Top Interview Questions on Core Java

Which are the two methods that you need to implement for key Object in HashMap ?

You need to override equals() and hashcode() methods of a class whose objects you want to use as Key in a hashmap.

What is an immutable object? Can you write an immutable object ?

Immutable classes are Java classes whose objects cannot be modified once they are created. Any modification in immutable object will result into new object. For example 'isString' is immutable in Java. Mostly immutable are also final in Java in order to prevent sub class from overriding methods in Java which can compromise on immutability. You can achieve same functionality by making a member which is not final but private and cannot be modified except in constructor.

What is the difference between creating String as new() and literal?

When we create a string with new() operator, it's created in heap and not added into string pool whereas string created using literal is added in the string pool itself which exists in PermGen area of heap.

The above shown example will not put the object in string pool and so we need to call String.intern() method which is used to put them into string pool explicitly. This will only happen when you make a string object as string literal e.g. String s = "Javabykiran_Test". Java will automatically add this into the string pool.

What is the difference between StringBuffer and StringBuilder in Java ?

This is a classic Java question which some people find it quite tricky whereas some consider it very easy. StringBuilder in Java was introduced in Java 5 and the only difference between Stringbuffer and StringBuilder is that Stringbuffer methods are synchronized while the latter one is non-synchronized.

Write a code in order to find the first non-repeating character in the String.

This is another good question related to Java asked in interviews. This kind of question is mainly asked by Amazon and other such equivalent companies.

What is the difference between an ArrayList and a Vector ?
  • Difference between Vector and Arraylist is one of the most common Core Java Interview questions you will come across in Collection. This question is mostly asked at an initial stage by the Interviewers before testing the deep knowledge regarding Collection.

  • Vectors are synchronized. Any method that touches the Vector's contents is thread safe. ArrayList, on the other hand, is unsynchronized, making them, therefore, not thread safe.

  • Vector and ArrayList classes are implemented using dynamically resizable array that enables fast random access and list traversal similar to that while using an ordinary array.

  • ArrayList supports dynamic arrays in which changes can be made as per requirement that is ArrayList can be dynamically increased or decreased in size.

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How can you handle error condition while writing stored procedure or accessing stored procedure from java ?

This is one of the toughest questions of Java usually asked in an interview which is open for all. A friend of mine was unaware of the answer to this question and also did not hesitate in sharing this with me. According to me stored procedure returns an error code only if some operation fails but if stored procedure itself fails than catching SQLException is the only choice left.

What is the difference between Executor.submit() and Executer.execute() method ?
  • There is a bit difference when looking at exception handling. If your tasks throw an exception and also if it has been submitted then this exception will go to the uncaught exception handler (if you don't provide one explicitly, then the default one will just print the stack trace to System.err).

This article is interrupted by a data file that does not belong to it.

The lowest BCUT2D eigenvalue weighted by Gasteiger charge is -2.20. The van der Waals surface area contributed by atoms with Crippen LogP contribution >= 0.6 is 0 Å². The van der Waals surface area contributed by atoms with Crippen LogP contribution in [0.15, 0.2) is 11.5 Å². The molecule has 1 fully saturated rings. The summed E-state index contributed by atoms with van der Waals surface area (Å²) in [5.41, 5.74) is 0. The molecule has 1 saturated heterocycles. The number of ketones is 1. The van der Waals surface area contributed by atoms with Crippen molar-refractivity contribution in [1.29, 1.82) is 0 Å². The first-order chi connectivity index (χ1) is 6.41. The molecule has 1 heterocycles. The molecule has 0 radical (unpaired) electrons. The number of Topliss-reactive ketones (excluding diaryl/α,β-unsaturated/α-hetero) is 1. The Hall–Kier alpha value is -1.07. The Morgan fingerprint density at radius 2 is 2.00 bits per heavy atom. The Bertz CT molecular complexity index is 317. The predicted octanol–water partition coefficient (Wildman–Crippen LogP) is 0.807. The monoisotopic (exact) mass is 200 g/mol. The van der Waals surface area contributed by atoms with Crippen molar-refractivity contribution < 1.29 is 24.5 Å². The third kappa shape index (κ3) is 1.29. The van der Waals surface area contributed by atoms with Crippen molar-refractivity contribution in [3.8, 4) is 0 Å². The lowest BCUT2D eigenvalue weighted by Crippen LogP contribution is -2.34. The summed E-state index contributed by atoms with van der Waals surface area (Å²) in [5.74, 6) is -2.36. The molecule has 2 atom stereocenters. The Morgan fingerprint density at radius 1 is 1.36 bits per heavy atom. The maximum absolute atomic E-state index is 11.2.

• If you have submitted the task with any thrown exception, checked exception or not, it then becomes part of the task's return status.

  • For a task that has been submitted with submit and it terminates with an exception, then Future.get will again throw this exception, wrapped in an ExecutionException.

What is the difference between 'factory' and 'abstract factory' pattern?

Abstract Factory provides an extended level of abstraction. Consider different factories where each is extended from an Abstract Factory and becomes responsible for creation of different hierarchies of objects based on the type of factory. E.g. AbstractFactory extended by AutomobileFactory, UserFactory, RoleFactory etc. Each individual factory would be responsible for creation of objects in that particular genre.

What is Singleton? Is it better to make whole method synchronized or only critical section synchronized ?

Singleton in Java is a class which has just one instance in whole Java application. For instance java.lang.Runtime is a Singleton class. Creating Singleton was initially tricky in Java 4 but it became easier with inception of Enum by Java 5.

Can you write critical section code for singleton ?

This core Java question is follow up of previous question. The candidate is expected to write Java singleton using double checked locking. Remember to use volatile variable in order to make Singleton thread safe.

Can you write code for iterating over hashmap in Java 4 and Java 5 ?

It is a bit tricky but you can perform this task using the 'while' loop and 'for' loop.

When do you override hashcode and equals() ?

We can override hashcode whenever necessary and especially when we want to do an equality check or when we want to use our object as key in HashMap.

Which kind of problem you will encounter if you don't override hashcode() method ?

You will not be able to recover your object from HashMap if that is used as key in HashMap.

Is it better to synchronize critical section of getInstance() method or whole getInstance() method ?

Critical section is better because if we lock the whole method than every time when someone calls this method it will have to wait even though we are not creating any object.